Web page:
One of the greatest challenges we face in the developing world is the dearth of critical thinkers.
The mantra ‘African solutions for African problems’ has lost its flavor for its failure to lift millions of Africans out of poverty, end all forms of oppression against women, redressing inequality, ending conflict and war and getting out of political doldrums.
I believe that a greater focus on developing the next generation of critical thinkers, therefore, becomes urgent.
While critical thinking skills do not fully develop in children until adolescence, the foundation for good thinking is set earlier in life. Do your children ask tough questions? Do your children accept whatever they are told as the gospel truth? Do they go along with what their friends suggest?
Critical thinking comprises a number of different skills that help us learn to make rational decisions. It is the ability to evaluate information to determine whether it is right or wrong. To think critically about an issue or a problem means to be open-minded and consider alternative ways of looking at the solutions.
As children grow into pre-adolescents and teenage phase, their critical thinking skills help them to make judgments independent of their parents.
A child who has been raised to think critically knows he or she cannot always entirely believe what people say, do and what he or she sees and hears on the television or any other sources. He or she thinks about others as well as herself or himself. That child is motivated to understand other people’s situations, and attempts to put himself or herself in their shoes.
To be good at thinking, children must believe that thinking is fun and want to be good at it. Parents can make thinking fun. Just like footballers practice the sport, good thinkers must practice thinking.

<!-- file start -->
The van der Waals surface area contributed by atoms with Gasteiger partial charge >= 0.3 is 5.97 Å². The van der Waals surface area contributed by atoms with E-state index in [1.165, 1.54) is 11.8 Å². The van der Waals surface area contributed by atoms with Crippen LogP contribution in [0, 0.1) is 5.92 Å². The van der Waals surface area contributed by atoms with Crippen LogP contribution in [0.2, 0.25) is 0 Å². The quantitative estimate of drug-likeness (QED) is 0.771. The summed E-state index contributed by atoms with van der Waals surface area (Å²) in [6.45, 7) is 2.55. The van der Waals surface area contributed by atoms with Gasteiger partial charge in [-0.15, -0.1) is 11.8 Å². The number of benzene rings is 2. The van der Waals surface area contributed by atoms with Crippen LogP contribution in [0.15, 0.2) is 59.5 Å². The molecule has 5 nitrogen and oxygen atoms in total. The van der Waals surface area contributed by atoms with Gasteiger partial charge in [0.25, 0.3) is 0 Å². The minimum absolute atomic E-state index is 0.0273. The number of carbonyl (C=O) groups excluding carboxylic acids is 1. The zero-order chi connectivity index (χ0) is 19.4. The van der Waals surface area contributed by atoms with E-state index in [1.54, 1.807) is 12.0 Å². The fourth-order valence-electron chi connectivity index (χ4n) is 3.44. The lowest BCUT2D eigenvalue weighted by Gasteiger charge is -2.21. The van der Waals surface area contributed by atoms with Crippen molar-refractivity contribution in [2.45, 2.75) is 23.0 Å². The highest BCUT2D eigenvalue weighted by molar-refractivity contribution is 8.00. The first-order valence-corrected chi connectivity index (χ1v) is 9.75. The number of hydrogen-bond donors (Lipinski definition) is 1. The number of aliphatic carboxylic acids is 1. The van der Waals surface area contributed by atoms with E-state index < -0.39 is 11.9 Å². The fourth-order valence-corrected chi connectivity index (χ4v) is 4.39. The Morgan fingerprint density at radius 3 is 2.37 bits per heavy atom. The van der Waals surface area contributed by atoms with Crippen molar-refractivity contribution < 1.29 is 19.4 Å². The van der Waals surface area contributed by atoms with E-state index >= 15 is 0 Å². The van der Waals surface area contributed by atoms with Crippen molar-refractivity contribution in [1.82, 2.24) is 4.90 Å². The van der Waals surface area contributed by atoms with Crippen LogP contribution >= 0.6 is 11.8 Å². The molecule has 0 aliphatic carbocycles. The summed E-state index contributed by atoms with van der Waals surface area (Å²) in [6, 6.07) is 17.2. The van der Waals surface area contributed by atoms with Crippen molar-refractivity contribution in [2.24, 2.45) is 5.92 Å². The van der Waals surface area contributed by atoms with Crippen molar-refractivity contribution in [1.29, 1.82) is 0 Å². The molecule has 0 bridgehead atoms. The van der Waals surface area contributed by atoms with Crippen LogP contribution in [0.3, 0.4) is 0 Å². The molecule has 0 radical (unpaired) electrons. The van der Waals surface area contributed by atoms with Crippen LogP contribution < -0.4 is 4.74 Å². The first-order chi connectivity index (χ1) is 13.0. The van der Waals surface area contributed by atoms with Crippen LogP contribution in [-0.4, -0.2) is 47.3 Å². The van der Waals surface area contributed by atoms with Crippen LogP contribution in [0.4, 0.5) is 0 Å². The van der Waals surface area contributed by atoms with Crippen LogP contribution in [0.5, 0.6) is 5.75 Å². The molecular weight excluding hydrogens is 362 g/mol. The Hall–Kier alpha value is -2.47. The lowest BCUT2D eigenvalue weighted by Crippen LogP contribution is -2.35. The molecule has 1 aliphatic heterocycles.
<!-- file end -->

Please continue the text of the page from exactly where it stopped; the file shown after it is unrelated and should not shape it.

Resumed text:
The Foundation for Critical Thinking developed a short series of five “intellectual standards” as ways of helping elementary-aged children learn to think better.
Invite them to be clear by asking for explanations and examples when they do not understand something. Let children know it is okay to be confused and ask questions. As one person said, “when you are confused, that is when you are starting to understand”.
Urge the children to be accurate; to check if something is true by researching the facts. They could ask others who know about what they want to know, or even read books.
Encourage children to be relevant by discussing other topics that are pertinent to the discussion or problem at hand. Help them stay on track by linking related and meaningful information to the question they are trying to answer or the topic they are learning.
Support your child’s ability to be logical. Help them see how things fit together. Question how he/she came to conclusions, and whether his or her assumptions are correct.
Set expectations that your child will be fair to others. Promote empathy in his or her thinking processes. Make sure he or she considers others when making conclusions.
Once parents and children speak a common language about the standards of critical thinking, employ them throughout the year, especially during the holidays. Along with having fun, your child’s mind will learn to think critically about the world, and just might be the next Mark Zuckerberg.